A barbed wire fence separates the audience from the actors and the stage in the first half of Daniel Keene’s play, in the segment entitled Citizens. We are in an unspecified war-torn country watching as ordinary people go about the business of their lives in extraordinary circumstances. The citizens garden, look after loved ones (including pets) and muddle on despite precarious living conditions.

The fifteen strong cast make up this community and then another one: Soldiers, when they embody the family of five soldiers who have been slain in battle.

Keene asks fundamental questions through his characters like: is it even our war? The appalling grief is made more palpable with the families in Soldiers feeling so distanced from the war that the men lost their lives in. There is no sense of ownership of the conflict which makes death seem even more senseless. Also questioned is the family who cannot bear to greet the dead at the airplane hangar where the action in Soldiers is set, one young man rails against a mother who stayed at home.

Grief is a tricky beast though, perhaps the hardest part of it for soldiers and citizens is the absence of any sense of closure, as when death is a result of war, no one gets a chance to say good-bye. The result is a gaping wound that can be worse than any battle scar.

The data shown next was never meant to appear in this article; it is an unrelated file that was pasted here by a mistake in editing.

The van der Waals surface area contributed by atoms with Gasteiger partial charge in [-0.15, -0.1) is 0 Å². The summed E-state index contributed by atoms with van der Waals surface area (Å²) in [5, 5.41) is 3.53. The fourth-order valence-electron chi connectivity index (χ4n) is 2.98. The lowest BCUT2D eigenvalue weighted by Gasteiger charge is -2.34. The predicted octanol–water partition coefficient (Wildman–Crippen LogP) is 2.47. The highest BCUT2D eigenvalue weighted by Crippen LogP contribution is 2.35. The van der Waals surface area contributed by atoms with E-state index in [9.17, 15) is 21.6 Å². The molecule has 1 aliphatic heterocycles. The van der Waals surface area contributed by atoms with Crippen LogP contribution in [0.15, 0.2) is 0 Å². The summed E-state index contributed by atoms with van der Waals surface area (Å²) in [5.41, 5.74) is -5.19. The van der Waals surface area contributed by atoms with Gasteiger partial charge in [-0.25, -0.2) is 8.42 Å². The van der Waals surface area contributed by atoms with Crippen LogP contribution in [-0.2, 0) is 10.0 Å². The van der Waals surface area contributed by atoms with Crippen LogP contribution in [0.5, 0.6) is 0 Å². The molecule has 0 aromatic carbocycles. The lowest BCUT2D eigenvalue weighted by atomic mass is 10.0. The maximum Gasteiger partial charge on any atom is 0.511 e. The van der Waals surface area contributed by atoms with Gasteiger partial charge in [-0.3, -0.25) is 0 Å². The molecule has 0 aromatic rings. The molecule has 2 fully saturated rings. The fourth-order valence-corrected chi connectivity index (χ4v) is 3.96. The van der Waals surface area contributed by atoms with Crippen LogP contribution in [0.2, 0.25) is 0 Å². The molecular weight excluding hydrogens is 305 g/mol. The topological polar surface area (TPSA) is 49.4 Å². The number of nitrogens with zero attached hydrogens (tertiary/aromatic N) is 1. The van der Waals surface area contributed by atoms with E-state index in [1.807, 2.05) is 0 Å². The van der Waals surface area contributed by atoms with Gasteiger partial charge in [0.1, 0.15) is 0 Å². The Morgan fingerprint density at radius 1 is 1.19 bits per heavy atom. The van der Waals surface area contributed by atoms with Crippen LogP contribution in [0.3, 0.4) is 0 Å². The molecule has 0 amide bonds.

Director Kristin Landon-Smith has managed the action with clarity as the actors come and go from the stage in a series of scenes with well choreographed care. Impressive performances across the board also made for a seamless production. The character’s stories are all different but they all suffer the same, the play establishes that we are all fundamentally more alike than not, which is another reason why war is so futile.

Writer Daniel Keene won a NSW Premier’s Literary award for The Serpent’s Teeth, his writing is lyrical while addressing the costs of war, the story is a subtle yet plaintive search for meaning in an impossible minefield.

The Serpent’s Teeth is on until 24 November, for more information and tickets see: http://www.kingsxtheatre.com/the-serpents-teeth/

Director: Kristin Landon-Smith

Featuring: Danny Ball, Bernadette Fam, Phoebe Grainer, Nicholas Hasemann, Lisa Huyhn, Badaidilaga Maftuh-Flynn, Steven Menteith, Jillian Nguyen, Angela Sullen, Jens Radda, Joseph Raggatt, Saleh Saqqaf, Chloe Schwank, Louis Segeuir and Ross Sharp.

This Month in Sydney

Sept 1 - 30
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The Sydney Fringe is an alternative arts and culture festival held for the first time in September 2010 in the inner west of Sydney, Australia. The Fringe is an initiative of the Newtown Entertainment Precinct Association. It is the largest alternative visual and performing arts event in NSW.